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Amos T. Akerman to William W. Belknap, 9 November 1870

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November 9, 1870. Hon. W. W. Belknap, Secretary of War. Sir: I have considered the subject presented in your letter of the 1st instant, with the enclosure from Mr. Hillard, U. S. District Attorney for Massachusetts, and do not feel at liberty, as at present advised, to employ assistant counsel in the defence of the suit of Ely, vs. Dyer and Benton, in that District. There is no fund at the command of this Department to bear the expense of such employment. The District Attorney for Massachusetts and his regular assistant are well qualified for any professional work which the Government needs to be done there. There is nothing in Patent cases requiring peculiar qualifications. Any lawyer well trained in his profession, and as able as the gentlemen who officially represent the United States in that District, can do full justice to such a case. From the Act establishing the Department of Justice, it is plainly to be gathered that Congress intended to check the employment of special counsel on the part of the United States, and I feel bound to carry out the policy thus indicated, except in extraordinary cases, and then only when some peculiar circumstances exist to make the District Attorney an unsuitable representative of the Government. In this case, I am not advised that any such circumstances exist. Very respectfully, your obd't serv't, A. T. Akerman, Attorney General.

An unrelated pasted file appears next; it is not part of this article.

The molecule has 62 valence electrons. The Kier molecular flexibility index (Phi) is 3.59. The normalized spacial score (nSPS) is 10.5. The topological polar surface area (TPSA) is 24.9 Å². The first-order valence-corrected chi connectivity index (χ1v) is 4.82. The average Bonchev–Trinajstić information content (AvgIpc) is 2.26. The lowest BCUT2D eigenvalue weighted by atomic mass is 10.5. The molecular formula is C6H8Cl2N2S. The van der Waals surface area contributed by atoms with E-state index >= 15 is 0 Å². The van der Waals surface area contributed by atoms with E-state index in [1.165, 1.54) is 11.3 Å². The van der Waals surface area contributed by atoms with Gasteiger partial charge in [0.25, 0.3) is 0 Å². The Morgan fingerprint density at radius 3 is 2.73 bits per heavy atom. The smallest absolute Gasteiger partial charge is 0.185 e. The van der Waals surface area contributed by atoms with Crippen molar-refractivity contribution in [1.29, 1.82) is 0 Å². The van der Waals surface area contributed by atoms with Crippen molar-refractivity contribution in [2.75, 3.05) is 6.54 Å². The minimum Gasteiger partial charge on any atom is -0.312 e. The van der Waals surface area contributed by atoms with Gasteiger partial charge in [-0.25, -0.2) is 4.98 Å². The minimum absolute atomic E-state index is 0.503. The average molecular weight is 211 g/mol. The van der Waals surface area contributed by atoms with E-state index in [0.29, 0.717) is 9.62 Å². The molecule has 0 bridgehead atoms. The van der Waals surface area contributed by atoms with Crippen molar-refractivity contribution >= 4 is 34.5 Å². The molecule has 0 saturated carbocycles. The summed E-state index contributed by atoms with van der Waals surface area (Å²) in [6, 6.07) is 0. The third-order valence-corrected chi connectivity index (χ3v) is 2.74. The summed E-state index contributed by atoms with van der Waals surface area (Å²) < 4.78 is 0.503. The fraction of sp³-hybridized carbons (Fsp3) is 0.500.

declining to authorize special counsel
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